New DNA “clock” could help measure development in young children

Issue: BCMJ, vol. 61 , No. 10 , December 2019 , Pages 398 News

Scientists have developed a molecular “clock” that could reshape how pediatricians measure and monitor childhood growth and potentially allow for an earlier diagnosis of life-altering developmental disorders. The research, published in Proceedings of the National Academy of Sciences, describes how the addition of chemical tags to DNA over time can potentially be used to screen for developmental differences and health problems in children.

The study was led by researchers at BC Children’s Hospital, the University of British Columbia, and the University of California, Los Angeles. It is the first study to describe a method specifically designed for children, called the Pediatric-Buccal-Epigenetic (PedBE) clock, which measures chemical changes to determine the biological age of a child’s DNA.

Small chemical changes to DNA, known as epigenetic changes, alter how genes are expressed in certain tissues and cells. Some of these changes happen as a person ages and others may be in response to a person’s environment or life experiences. In adults, these patterns of epigenetic changes are well established. They can be used to accurately predict a person’s age from a DNA sample or, if a person’s epigenetic age differs from their actual age, the clock can point to differences in health, including age-related diseases and early mortality.

The PedBE clock was developed using DNA methylation profiles from 1032 healthy children whose ages ranged from a few weeks old to 20 years. The researchers found 94 different sites in the genome that, when tested together, could accurately predict a child’s age to within about 4 months. The team also found that children who spent longer in the womb showed an accelerated rate of DNA change by 3 months, demonstrating that this tool could be used to indicate an infant’s developmental stage. The analysis can be done cheaply and efficiently on cells collected from a cheek swab.

In a small pilot study, the researchers also found that children with autism spectrum disorder (ASD) showed a higher PedBE “age” than those considered to be developing typically, suggesting that the clock could be used to screen for ASD.

The researchers made the tool freely available along with the publication of this study so other research teams are able to use and experiment with the tool right away.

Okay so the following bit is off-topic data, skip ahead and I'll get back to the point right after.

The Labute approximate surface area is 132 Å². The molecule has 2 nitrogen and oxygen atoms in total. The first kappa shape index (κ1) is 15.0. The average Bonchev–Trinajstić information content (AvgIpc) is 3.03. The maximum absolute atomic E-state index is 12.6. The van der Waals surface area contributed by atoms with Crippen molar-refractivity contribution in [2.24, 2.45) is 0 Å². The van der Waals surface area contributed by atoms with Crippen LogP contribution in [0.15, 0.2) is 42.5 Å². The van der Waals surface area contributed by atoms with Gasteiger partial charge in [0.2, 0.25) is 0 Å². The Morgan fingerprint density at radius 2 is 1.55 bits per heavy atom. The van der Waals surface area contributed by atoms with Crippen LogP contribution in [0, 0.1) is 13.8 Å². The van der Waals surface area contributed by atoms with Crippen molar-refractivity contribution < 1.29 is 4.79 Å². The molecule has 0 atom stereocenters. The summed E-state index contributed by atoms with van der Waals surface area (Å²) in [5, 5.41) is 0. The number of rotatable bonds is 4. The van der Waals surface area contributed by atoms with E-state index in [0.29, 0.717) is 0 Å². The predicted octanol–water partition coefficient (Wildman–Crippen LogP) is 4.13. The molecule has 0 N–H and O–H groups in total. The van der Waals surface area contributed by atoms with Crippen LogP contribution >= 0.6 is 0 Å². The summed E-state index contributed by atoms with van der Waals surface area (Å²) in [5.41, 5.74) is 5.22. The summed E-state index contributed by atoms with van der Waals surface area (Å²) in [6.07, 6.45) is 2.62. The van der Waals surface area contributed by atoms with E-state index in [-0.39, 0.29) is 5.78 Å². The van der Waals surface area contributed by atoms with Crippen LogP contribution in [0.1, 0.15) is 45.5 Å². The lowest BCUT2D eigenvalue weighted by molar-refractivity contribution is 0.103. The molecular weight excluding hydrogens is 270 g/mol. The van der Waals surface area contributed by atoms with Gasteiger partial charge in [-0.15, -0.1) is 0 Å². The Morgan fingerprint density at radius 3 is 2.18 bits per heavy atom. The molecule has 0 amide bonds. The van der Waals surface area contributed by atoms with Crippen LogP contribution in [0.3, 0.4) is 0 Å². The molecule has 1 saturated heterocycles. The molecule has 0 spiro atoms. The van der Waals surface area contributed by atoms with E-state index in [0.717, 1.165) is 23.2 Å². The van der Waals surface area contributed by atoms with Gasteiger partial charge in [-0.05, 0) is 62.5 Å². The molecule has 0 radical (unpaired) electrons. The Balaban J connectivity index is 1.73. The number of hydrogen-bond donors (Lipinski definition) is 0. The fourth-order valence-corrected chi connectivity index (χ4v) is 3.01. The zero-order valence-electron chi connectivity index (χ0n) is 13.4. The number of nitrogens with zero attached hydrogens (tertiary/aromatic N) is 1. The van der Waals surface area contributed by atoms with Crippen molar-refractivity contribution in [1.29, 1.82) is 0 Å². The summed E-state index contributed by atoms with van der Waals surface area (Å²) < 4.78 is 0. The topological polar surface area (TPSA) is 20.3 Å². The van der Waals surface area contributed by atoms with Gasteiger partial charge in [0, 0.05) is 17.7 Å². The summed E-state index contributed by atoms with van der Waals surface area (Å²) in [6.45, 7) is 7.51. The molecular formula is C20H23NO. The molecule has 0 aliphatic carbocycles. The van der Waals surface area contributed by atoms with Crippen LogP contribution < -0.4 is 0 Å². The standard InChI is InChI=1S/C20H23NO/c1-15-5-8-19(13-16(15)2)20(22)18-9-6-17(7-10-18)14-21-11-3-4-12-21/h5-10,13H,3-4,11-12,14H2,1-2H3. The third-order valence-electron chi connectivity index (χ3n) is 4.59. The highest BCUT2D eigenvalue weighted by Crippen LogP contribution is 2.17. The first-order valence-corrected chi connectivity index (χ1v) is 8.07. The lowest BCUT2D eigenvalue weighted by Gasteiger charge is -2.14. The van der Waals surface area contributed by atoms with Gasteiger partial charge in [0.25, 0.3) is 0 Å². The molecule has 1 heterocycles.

The study, “The PedBE clock accurately estimates DNA methylation age in pediatric buccal cells,” is available online at www.pnas.org/content/early/2019/10/09/1820843116.

. New DNA “clock” could help measure development in young children. BCMJ, Vol. 61, No. 10, December, 2019, Page(s) 398 - News.



Above is the information needed to cite this article in your paper or presentation. The International Committee of Medical Journal Editors (ICMJE) recommends the following citation style, which is the now nearly universally accepted citation style for scientific papers:
Halpern SD, Ubel PA, Caplan AL, Marion DW, Palmer AM, Schiding JK, et al. Solid-organ transplantation in HIV-infected patients. N Engl J Med. 2002;347:284-7.

About the ICMJE and citation styles

The ICMJE is small group of editors of general medical journals who first met informally in Vancouver, British Columbia, in 1978 to establish guidelines for the format of manuscripts submitted to their journals. The group became known as the Vancouver Group. Its requirements for manuscripts, including formats for bibliographic references developed by the U.S. National Library of Medicine (NLM), were first published in 1979. The Vancouver Group expanded and evolved into the International Committee of Medical Journal Editors (ICMJE), which meets annually. The ICMJE created the Recommendations for the Conduct, Reporting, Editing, and Publication of Scholarly Work in Medical Journals to help authors and editors create and distribute accurate, clear, easily accessible reports of biomedical studies.

An alternate version of ICMJE style is to additionally list the month an issue number, but since most journals use continuous pagination, the shorter form provides sufficient information to locate the reference. The NLM now lists all authors.

BCMJ standard citation style is a slight modification of the ICMJE/NLM style, as follows:

  • Only the first three authors are listed, followed by "et al."
  • There is no period after the journal name.
  • Page numbers are not abbreviated.


For more information on the ICMJE Recommendations for the Conduct, Reporting, Editing, and Publication of Scholarly Work in Medical Journals, visit www.icmje.org

BCMJ Guidelines for Authors

Leave a Reply